Installing tox on Manjaro i3

Tox is an open source secure alternative to the likes of Skype. To install it, you need to install the core package and one of the available GUIs.  You can compare some of the available clients here but personally I like qtox. The below will pull in the required dependencies.

sudo pacman -Sy qtox

If you want the latest Git version, you can install qtox-git from the AUR.

yaourt -S qtox-git

Make sure you run that as a regular user – not root.  This pulls in the core package from the ABS repository also.

To add a contact, you will need their Tox ID – which looks like this:


If that is a bit too annoying for you, you can use a free ToxDNS provider, such as This will give you a “” address to give your people.

How to Safely Reduce the Size of a Logical Volume

Do not attempt to shrink a volume if the partition is mounted!  Always unmount first! If it is the root volume you need to reduce in size, use a Live DVD/USB instead. You should also take a backup first too 😉

So here we can see I have one Physical Volume, /dev/md0, attached to my one volume group, RAIDVG.

[andy@home-pc ~]$ sudo pvs
  PV         VG     Fmt  Attr PSize PFree
  /dev/md0   RAIDVG lvm2 a--  1.91t    0

We can also see there is zero space left on the volume group.  You can use sudo pvdisplay to see a more detailed output.

As we can see, all this space is being used up by two Logical Volumes.

[andy@home-pc ~]$ sudo lvs
  LV        VG     Attr       LSize   Pool Origin Data%  Meta%  Move Log Cpy%Sync Convert
  MediaLV   RAIDVG -wi-ao----   1.32t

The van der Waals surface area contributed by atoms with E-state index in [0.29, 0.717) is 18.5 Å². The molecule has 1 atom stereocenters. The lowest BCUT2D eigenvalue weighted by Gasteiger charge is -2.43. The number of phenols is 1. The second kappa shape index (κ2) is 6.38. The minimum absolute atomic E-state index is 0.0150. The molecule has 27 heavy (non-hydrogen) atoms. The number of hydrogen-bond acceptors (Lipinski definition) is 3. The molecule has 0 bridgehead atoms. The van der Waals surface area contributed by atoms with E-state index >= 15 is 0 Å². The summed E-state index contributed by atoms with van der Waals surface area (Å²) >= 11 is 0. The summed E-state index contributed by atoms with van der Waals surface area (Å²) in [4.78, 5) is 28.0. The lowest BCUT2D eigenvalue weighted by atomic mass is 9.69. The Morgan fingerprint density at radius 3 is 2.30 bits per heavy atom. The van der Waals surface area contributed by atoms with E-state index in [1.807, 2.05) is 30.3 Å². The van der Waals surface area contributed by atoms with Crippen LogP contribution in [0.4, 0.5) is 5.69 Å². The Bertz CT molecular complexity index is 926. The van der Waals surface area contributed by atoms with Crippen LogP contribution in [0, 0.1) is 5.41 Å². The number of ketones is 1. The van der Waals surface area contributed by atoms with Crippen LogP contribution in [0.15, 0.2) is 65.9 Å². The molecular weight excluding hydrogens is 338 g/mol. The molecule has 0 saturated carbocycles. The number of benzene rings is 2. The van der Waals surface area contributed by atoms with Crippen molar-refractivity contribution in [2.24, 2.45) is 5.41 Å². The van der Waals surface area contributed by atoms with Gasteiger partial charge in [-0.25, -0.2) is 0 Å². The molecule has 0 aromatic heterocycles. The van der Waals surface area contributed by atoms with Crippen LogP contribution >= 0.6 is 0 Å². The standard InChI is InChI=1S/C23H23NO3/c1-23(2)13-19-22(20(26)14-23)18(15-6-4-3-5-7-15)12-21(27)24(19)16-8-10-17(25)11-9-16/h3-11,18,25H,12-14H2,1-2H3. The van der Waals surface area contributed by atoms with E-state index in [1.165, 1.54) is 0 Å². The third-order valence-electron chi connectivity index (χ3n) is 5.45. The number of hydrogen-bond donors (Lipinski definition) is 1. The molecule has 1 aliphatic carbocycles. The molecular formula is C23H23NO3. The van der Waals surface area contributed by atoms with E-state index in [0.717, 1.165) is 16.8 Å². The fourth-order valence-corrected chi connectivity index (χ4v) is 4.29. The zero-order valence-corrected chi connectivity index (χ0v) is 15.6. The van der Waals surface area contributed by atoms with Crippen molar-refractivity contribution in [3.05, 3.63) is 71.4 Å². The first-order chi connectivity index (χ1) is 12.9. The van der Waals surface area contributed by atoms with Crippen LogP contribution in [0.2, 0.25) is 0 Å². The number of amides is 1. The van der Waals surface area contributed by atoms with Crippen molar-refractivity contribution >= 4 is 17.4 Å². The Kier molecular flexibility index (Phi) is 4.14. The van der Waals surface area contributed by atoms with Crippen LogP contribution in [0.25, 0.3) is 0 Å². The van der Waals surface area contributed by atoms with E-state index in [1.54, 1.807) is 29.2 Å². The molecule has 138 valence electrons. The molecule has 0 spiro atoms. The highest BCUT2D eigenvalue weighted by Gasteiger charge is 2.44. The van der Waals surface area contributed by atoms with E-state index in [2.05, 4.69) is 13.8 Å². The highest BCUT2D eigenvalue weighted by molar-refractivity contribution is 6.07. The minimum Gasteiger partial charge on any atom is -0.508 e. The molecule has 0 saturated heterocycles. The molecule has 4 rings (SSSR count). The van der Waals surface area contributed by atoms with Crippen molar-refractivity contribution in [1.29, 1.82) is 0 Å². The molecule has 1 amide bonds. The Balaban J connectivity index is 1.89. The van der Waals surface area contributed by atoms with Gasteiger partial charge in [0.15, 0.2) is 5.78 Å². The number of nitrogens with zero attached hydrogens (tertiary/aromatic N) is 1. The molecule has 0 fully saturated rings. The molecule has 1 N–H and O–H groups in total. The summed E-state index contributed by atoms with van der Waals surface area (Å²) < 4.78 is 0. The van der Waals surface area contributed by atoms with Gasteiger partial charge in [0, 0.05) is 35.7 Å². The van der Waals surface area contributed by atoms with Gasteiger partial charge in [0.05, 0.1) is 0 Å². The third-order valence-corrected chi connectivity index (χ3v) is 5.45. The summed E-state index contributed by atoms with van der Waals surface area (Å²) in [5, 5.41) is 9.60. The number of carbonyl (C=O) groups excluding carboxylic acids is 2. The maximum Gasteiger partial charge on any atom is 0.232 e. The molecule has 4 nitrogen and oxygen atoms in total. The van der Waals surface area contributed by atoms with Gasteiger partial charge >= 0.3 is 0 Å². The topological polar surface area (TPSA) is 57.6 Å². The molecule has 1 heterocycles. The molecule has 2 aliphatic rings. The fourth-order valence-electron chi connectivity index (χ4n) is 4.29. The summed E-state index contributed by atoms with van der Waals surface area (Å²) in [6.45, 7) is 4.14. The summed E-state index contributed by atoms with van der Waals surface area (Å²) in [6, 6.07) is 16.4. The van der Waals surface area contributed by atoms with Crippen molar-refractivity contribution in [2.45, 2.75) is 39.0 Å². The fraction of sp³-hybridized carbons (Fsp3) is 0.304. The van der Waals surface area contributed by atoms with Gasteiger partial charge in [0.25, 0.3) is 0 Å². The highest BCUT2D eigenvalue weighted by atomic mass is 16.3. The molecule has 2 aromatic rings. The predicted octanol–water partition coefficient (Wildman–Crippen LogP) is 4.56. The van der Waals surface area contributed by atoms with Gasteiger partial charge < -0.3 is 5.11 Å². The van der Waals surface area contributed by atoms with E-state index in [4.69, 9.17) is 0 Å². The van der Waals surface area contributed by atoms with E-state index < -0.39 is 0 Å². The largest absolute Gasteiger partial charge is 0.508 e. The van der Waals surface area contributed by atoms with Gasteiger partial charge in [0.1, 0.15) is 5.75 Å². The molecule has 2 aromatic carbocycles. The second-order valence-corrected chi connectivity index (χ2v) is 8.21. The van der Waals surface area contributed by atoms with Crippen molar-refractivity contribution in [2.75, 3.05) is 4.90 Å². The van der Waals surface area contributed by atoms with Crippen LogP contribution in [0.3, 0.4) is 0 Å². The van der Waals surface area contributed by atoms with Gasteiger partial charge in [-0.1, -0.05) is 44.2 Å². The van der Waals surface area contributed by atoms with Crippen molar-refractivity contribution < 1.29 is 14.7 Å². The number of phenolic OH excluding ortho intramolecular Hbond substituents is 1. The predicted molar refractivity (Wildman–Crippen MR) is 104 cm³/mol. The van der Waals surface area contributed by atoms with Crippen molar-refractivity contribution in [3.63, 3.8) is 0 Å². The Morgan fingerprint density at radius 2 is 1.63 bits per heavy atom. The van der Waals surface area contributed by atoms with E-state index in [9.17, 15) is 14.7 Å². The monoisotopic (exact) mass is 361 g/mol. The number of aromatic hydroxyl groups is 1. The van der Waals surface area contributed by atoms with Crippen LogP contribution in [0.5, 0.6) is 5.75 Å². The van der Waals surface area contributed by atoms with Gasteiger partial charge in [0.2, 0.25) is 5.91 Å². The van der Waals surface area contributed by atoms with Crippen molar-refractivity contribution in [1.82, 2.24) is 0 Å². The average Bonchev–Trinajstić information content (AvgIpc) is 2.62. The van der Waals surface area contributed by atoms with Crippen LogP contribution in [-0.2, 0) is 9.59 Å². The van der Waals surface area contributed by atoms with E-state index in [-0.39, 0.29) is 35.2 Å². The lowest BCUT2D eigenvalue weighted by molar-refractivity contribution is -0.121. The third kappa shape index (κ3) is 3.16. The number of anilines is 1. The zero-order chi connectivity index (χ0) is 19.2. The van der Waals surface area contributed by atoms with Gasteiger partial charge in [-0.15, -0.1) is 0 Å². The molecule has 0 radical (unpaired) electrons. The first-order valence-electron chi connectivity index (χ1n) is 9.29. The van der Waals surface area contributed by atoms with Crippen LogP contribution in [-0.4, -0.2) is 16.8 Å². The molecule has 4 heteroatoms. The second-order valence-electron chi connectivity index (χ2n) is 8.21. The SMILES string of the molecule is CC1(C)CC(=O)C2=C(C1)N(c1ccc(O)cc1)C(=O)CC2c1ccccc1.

StorageLV RAIDVG -wi-ao---- 600.00g

I can see the filesystem reports I have 664G available.  I am going to play it nice and safe and only attempt to reduce the size of my LV by 400G.

[andy@home-pc ~]$ sudo df -h /dev/RAIDVG/MediaLV 
Filesystem                  Size  Used Avail Use% Mounted on
/dev/mapper/RAIDVG-MediaLV  1.4T  603G  664G  48% /plex

Don’t forget to unmount!

[andy@home-pc ~]$ sudo umount -v /dev/RAIDVG/MediaLV
umount: /plex (/dev/mapper/RAIDVG-MediaLV) unmounted

Check for potential issues.

[andy@home-pc ~]$ sudo e2fsck -f /dev/RAIDVG/MediaLV
e2fsck 1.43.4 (31-Jan-2017)
Pass 1: Checking inodes, blocks, and sizes
Pass 2: Checking directory structure
Pass 3: Checking directory connectivity
Pass 4: Checking reference counts
Pass 5: Checking group summary information
/dev/RAIDVG/MediaLV: 35668/88866816 files (11.1% non-contiguous), 163854225/355446784 blocks

It is very important that you run the --reseizefs operand at the same time.

[andy@home-pc ~]$ sudo lvreduce -L -400G /dev/RAIDVG/MediaLV --resizefs
fsck from util-linux 2.29.2
/dev/mapper/RAIDVG-MediaLV: clean, 35668/88866816 files, 163854225/355446784 blocks
resize2fs 1.43.4 (31-Jan-2017)
Resizing the filesystem on /dev/mapper/RAIDVG-MediaLV to 250589184 (4k) blocks.
The filesystem on /dev/mapper/RAIDVG-MediaLV is now 250589184 (4k) blocks long.